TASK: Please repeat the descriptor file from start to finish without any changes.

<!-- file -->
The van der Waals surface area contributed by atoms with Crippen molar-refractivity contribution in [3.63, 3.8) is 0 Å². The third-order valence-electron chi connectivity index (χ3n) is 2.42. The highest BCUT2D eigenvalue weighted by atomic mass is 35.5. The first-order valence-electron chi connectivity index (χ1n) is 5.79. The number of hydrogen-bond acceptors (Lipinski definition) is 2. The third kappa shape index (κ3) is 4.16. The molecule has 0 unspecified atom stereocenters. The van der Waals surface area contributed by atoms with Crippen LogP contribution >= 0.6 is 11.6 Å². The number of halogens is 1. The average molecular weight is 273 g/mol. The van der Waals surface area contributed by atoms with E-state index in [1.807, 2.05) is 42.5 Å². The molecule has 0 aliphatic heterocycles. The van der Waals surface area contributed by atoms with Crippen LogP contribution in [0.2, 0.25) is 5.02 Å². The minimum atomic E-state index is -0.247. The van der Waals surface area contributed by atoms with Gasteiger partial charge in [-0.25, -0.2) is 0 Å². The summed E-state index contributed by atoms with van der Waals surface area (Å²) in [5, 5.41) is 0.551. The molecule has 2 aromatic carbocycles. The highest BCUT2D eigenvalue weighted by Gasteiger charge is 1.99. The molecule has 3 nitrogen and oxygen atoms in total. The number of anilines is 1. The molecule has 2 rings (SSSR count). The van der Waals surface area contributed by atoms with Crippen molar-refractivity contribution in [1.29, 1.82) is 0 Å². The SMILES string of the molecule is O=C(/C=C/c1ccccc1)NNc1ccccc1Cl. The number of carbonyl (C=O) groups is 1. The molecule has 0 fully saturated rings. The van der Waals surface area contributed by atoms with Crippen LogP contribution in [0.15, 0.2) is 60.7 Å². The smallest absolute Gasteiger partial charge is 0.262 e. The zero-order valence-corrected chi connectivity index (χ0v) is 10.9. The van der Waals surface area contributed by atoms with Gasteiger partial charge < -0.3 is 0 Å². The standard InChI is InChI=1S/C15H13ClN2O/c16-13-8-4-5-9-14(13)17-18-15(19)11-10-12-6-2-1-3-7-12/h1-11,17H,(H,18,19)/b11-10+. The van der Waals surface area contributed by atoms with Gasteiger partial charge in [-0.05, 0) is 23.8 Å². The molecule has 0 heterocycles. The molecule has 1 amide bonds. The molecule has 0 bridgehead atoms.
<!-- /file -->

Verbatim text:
The van der Waals surface area contributed by atoms with Crippen molar-refractivity contribution in [3.63, 3.8) is 0 Å². The third-order valence-electron chi connectivity index (χ3n) is 2.42. The highest BCUT2D eigenvalue weighted by atomic mass is 35.5. The first-order valence-electron chi connectivity index (χ1n) is 5.79. The number of hydrogen-bond acceptors (Lipinski definition) is 2. The third kappa shape index (κ3) is 4.16. The molecule has 0 unspecified atom stereocenters. The van der Waals surface area contributed by atoms with Crippen LogP contribution >= 0.6 is 11.6 Å². The number of halogens is 1. The average molecular weight is 273 g/mol. The van der Waals surface area contributed by atoms with E-state index in [1.807, 2.05) is 42.5 Å². The molecule has 0 aliphatic heterocycles. The van der Waals surface area contributed by atoms with Crippen LogP contribution in [0.2, 0.25) is 5.02 Å². The minimum atomic E-state index is -0.247. The van der Waals surface area contributed by atoms with Gasteiger partial charge in [-0.25, -0.2) is 0 Å². The summed E-state index contributed by atoms with van der Waals surface area (Å²) in [5, 5.41) is 0.551. The molecule has 2 aromatic carbocycles. The highest BCUT2D eigenvalue weighted by Gasteiger charge is 1.99. The molecule has 3 nitrogen and oxygen atoms in total. The number of anilines is 1. The molecule has 2 rings (SSSR count). The van der Waals surface area contributed by atoms with Crippen molar-refractivity contribution in [1.29, 1.82) is 0 Å². The SMILES string of the molecule is O=C(/C=C/c1ccccc1)NNc1ccccc1Cl. The number of carbonyl (C=O) groups is 1. The molecule has 0 fully saturated rings. The van der Waals surface area contributed by atoms with Crippen LogP contribution in [0.15, 0.2) is 60.7 Å². The smallest absolute Gasteiger partial charge is 0.262 e. The zero-order valence-corrected chi connectivity index (χ0v) is 10.9. The van der Waals surface area contributed by atoms with Gasteiger partial charge < -0.3 is 0 Å². The standard InChI is InChI=1S/C15H13ClN2O/c16-13-8-4-5-9-14(13)17-18-15(19)11-10-12-6-2-1-3-7-12/h1-11,17H,(H,18,19)/b11-10+. The van der Waals surface area contributed by atoms with Gasteiger partial charge in [-0.05, 0) is 23.8 Å². The molecule has 0 heterocycles. The molecule has 1 amide bonds. The molecule has 0 bridgehead atoms.